Pap test, HPV & Colposcopy
What is a Pap test?
The Pap test is also called a Pap smear, checks for modify in the cells of your cervix. The cervix is the lesser part of the womb that opens into the vagina (birth canal). The Pap test can say to if you have a disease, irregular cells, or cancer.
Why do I need a Pap test?
A Pap test can save your life. It can discover cancer of the cervix – a general cancer in women – before it move about to other parts of your body becomes invasive. If caught early, treatment for cancer of the cervix can be easier and the probability of curing it is far larger. Pap tests can also pick up infection and inflammation, and abnormal cells that can change into cancer cells.
Do all women need Pap tests?
It is essential for all women to have pap tests, along with pelvic exams, a part of their routine health care. You require having a Pap test if you are over 18 years old. If you are below 18 years old and are or have been sexually active, you also need a Pap test. There is no age limit for the Pap test. Even women who have gone through menopause the change of life, or when a woman’s periods stop, need to get Pap tests.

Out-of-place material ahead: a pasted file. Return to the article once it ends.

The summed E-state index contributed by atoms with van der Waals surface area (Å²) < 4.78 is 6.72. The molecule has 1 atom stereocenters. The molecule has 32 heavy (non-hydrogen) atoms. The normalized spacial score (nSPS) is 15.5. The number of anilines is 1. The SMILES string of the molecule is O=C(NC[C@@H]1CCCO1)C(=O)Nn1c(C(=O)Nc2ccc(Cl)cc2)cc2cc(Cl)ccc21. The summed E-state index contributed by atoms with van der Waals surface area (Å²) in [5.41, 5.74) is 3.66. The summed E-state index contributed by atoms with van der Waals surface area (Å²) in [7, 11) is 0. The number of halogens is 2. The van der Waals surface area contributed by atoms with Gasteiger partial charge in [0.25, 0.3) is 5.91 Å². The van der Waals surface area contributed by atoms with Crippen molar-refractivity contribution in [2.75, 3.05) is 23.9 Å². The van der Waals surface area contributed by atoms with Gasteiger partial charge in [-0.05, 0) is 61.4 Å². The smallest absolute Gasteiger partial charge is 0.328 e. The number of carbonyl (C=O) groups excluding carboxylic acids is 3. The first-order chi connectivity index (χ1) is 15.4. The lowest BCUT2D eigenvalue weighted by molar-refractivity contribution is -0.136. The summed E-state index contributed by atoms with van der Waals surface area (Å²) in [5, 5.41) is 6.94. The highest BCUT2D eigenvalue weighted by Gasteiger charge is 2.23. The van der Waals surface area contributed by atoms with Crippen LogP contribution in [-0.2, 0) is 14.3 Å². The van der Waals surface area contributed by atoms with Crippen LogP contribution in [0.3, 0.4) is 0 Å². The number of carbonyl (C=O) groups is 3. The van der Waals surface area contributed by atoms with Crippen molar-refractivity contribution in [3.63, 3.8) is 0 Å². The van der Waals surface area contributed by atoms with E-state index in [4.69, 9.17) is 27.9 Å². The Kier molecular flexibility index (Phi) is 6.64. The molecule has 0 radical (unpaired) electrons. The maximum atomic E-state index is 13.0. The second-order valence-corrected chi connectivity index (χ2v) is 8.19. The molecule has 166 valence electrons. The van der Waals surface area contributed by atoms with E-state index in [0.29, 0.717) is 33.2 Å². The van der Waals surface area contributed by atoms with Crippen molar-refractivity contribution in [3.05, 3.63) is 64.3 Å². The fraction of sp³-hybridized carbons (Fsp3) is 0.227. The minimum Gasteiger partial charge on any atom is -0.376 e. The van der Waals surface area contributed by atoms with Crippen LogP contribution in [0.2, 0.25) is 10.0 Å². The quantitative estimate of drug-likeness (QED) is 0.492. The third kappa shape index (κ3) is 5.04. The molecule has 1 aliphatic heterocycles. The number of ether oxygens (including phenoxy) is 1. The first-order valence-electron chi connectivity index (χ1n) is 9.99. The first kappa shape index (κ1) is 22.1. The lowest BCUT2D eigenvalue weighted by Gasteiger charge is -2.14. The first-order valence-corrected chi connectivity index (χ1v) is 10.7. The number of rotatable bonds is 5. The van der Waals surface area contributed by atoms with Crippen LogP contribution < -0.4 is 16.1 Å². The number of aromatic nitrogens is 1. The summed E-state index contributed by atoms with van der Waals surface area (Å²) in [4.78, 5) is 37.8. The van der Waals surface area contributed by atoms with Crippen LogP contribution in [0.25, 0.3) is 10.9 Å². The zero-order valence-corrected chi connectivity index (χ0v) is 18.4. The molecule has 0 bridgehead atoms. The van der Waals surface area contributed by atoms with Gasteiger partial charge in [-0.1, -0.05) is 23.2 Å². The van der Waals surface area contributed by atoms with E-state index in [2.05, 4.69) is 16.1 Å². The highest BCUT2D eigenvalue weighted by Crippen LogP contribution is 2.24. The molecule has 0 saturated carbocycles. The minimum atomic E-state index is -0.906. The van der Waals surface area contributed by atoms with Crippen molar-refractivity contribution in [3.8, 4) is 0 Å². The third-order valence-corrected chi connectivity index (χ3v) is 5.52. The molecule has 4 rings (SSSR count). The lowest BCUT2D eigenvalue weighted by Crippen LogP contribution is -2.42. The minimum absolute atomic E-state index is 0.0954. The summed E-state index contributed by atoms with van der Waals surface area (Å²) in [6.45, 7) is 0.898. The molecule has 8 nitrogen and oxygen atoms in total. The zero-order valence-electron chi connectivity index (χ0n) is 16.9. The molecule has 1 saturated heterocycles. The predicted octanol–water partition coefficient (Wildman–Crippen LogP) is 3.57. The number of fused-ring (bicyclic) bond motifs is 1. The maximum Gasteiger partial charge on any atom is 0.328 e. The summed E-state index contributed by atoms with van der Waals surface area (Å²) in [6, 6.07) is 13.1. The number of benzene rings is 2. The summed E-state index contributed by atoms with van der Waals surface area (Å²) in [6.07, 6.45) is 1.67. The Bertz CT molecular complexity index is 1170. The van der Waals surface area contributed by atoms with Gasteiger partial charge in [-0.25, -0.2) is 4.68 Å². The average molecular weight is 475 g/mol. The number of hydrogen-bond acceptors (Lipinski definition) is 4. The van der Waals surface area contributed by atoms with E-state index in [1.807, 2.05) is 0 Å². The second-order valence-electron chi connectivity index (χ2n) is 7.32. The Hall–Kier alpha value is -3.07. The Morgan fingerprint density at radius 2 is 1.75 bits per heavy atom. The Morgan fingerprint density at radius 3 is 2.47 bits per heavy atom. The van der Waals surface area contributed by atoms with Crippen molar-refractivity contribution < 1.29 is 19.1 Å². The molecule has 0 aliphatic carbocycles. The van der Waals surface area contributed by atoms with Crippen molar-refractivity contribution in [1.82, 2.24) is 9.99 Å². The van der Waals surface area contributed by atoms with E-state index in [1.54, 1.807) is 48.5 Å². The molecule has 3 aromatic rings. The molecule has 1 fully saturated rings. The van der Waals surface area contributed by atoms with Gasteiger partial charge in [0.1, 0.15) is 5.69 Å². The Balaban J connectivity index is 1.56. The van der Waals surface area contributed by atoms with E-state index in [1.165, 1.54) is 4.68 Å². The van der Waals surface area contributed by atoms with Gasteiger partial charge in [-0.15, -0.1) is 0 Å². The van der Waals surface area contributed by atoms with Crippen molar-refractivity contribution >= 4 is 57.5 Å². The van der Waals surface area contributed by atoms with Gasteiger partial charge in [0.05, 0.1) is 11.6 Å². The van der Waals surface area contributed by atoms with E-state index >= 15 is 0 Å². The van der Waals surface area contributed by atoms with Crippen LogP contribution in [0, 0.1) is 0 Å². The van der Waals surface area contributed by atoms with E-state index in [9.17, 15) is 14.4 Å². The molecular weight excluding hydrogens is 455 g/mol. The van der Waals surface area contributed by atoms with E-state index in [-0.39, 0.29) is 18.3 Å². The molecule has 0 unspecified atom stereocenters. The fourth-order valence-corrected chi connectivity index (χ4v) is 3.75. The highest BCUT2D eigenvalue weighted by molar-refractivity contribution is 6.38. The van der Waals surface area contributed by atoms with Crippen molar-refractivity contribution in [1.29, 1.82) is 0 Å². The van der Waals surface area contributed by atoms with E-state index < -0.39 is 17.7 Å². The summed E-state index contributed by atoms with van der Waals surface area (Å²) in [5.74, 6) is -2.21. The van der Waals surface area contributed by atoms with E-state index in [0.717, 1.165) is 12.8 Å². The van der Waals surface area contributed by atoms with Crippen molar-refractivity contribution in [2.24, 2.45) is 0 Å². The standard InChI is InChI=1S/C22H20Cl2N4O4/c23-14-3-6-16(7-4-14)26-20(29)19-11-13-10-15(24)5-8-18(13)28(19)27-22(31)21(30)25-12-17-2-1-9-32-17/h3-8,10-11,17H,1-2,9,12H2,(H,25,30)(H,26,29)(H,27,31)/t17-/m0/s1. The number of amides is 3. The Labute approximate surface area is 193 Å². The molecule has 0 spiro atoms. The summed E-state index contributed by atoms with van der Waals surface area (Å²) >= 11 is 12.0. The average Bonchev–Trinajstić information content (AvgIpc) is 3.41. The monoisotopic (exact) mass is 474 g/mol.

How often do I need to get a Pap test?
You will automatically be placed on the register when you have a Pap smear, unless you request otherwise
You must have a Pap test each year no matter how old you are if: you have a weakened immune system because of organ transplant, chemotherapy, or steroid use; your mother was exposed to diethylstilbestrol (DES) while pregnant; you are HIV-positive.
What increases a woman’s risk for cancer of the cervix?
Any woman can get cancer of the cervix. But, the chances of getting cancer of the cervix increase when a woman:
- Has or has had Human Papilloma Virus (HPV) or genital warts
- Has or has had a sexually transmitted disease (STD)
- Is over the age of 60
- Has many sexual partners
- Has sexual partners who have other sexual partners